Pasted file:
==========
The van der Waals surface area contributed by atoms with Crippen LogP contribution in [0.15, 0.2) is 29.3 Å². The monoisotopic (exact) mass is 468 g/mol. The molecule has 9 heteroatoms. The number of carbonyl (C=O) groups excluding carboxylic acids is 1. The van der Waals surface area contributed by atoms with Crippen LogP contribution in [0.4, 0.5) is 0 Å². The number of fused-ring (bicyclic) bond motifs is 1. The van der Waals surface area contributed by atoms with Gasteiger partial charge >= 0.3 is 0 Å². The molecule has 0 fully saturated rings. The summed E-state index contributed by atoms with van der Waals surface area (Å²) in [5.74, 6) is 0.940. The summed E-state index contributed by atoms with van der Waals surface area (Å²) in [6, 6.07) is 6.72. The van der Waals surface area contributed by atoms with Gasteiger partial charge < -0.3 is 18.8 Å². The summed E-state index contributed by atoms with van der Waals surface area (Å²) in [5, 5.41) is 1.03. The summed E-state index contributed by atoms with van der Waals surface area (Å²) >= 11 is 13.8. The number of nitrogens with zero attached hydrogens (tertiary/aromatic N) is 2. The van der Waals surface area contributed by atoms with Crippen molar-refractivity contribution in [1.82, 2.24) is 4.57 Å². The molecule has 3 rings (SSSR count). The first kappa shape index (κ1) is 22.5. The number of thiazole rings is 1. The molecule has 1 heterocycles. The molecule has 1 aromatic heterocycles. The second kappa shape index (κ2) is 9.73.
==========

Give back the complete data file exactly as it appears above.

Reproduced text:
The van der Waals surface area contributed by atoms with Crippen LogP contribution in [0.15, 0.2) is 29.3 Å². The monoisotopic (exact) mass is 468 g/mol. The molecule has 9 heteroatoms. The number of carbonyl (C=O) groups excluding carboxylic acids is 1. The van der Waals surface area contributed by atoms with Crippen LogP contribution in [0.4, 0.5) is 0 Å². The number of fused-ring (bicyclic) bond motifs is 1. The van der Waals surface area contributed by atoms with Gasteiger partial charge >= 0.3 is 0 Å². The molecule has 0 fully saturated rings. The summed E-state index contributed by atoms with van der Waals surface area (Å²) in [5.74, 6) is 0.940. The summed E-state index contributed by atoms with van der Waals surface area (Å²) in [6, 6.07) is 6.72. The van der Waals surface area contributed by atoms with Gasteiger partial charge < -0.3 is 18.8 Å². The summed E-state index contributed by atoms with van der Waals surface area (Å²) in [5, 5.41) is 1.03. The summed E-state index contributed by atoms with van der Waals surface area (Å²) >= 11 is 13.8. The number of nitrogens with zero attached hydrogens (tertiary/aromatic N) is 2. The van der Waals surface area contributed by atoms with Crippen molar-refractivity contribution in [1.82, 2.24) is 4.57 Å². The molecule has 3 rings (SSSR count). The first kappa shape index (κ1) is 22.5. The number of thiazole rings is 1. The molecule has 1 heterocycles. The molecule has 1 aromatic heterocycles. The second kappa shape index (κ2) is 9.73.